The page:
a VOR approach to runway 12 at Dulles.” He gave the crew an altimeter setting of 29.74 for Dulles. The crew acknowledged this clearance. The pilots again discussed the VOR/DME approach At 10:55, the landing preliminary checklist was read by the flight engineer and the other crewmembers responded to the calls. A reference speed of 127 kts was calculated and set on the airspeed indicator reference pointers. The altimeters were set at 29.74. The crew then again discussed items on the instrument approach chart including the Round Hill intersection, the final approach fix, the visual approach slope indicator and runway lights, and the airport diagram. At 10:59, the captain commented that the flight was descending from 11,000 feet to 8,000 feet. He then asked the controller if there were any weather obstructions between the flight and the airport. The controller replied that he did not see any significant weather along the route. The captain replied that the crew also did not see any weather on the aircraft weather radar.
At 11:01, the controller cleared the flight to descend to and maintain 7,000 feet and to contact Dulles approach control.
Twenty-six seconds later, the captain initiated a conversation with Dulles approach control and reported that the aircraft was descending from 10,000 feet to maintain 7,000 feet. He also reported having received the information “Charlie” transmitted on the ATIS broadcast. The controller replied with a clearance to proceed inbound to Armel and to expect a VOR/DME approach to runway 12. The controller then informed the crew that ATIS information Delta was current and read the data to them. The crew determined that the difference between information Charlie and Delta was the altimeter setting which was given in Delta as 29.70. There was no information on the CVR to indicate that the pilots reset their altimeters from 29.74. At 11:04, the flight reported it was level at 7,000 feet.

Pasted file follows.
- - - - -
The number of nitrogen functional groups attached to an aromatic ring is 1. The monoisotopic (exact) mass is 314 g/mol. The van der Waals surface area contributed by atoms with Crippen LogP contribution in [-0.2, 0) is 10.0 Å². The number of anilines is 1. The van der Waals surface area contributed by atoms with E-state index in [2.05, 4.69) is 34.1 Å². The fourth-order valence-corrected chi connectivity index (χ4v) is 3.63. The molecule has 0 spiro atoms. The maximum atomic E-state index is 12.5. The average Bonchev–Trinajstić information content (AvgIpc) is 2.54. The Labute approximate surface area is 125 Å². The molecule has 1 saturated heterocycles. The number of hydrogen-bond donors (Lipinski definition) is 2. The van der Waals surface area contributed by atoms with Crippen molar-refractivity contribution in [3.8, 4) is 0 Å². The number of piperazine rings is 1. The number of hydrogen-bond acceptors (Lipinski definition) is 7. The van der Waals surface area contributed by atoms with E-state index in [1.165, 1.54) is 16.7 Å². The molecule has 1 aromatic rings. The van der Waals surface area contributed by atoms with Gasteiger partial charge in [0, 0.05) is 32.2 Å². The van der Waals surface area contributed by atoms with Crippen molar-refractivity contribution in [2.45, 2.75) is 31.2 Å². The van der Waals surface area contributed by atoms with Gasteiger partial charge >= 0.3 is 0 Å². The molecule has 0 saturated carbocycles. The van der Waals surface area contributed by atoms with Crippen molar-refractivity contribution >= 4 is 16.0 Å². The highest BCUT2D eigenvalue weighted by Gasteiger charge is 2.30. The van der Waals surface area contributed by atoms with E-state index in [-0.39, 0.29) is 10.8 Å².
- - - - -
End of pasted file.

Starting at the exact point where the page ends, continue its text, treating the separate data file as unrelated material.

Five seconds after receiving that report, the controller said, “TWA 514, you’re cleared for a VOR/DME approach to runway 12.” This clearance was acknowledged by the captain. The CVR recorded the sound of the landing gear warning horn followed by a comment from the captain that “Eighteen hundred is the bottom.” The first officer then said, “Start down.” The flight engineer said, “We’re out here quite a ways. I better turn the heat down.” At 11:05:06, the captain reviewed the field elevation, the minimum descent altitude, and the final approach fix and discussed the reason that no time to the missed approach point was published. At 11:06:15, the first officer commented that, “I hate the altitude jumping around. Then he commented that the instrument panel was bouncing around. At 11:06:15, the captain said, “We have a discrepancy in our VOR’s, a little but not much.” He continued, “Fly yours, not mine.” At 11:06:27, the captain discussed the last reported ceiling and minimum descent altitude. concluded, “…should break out.”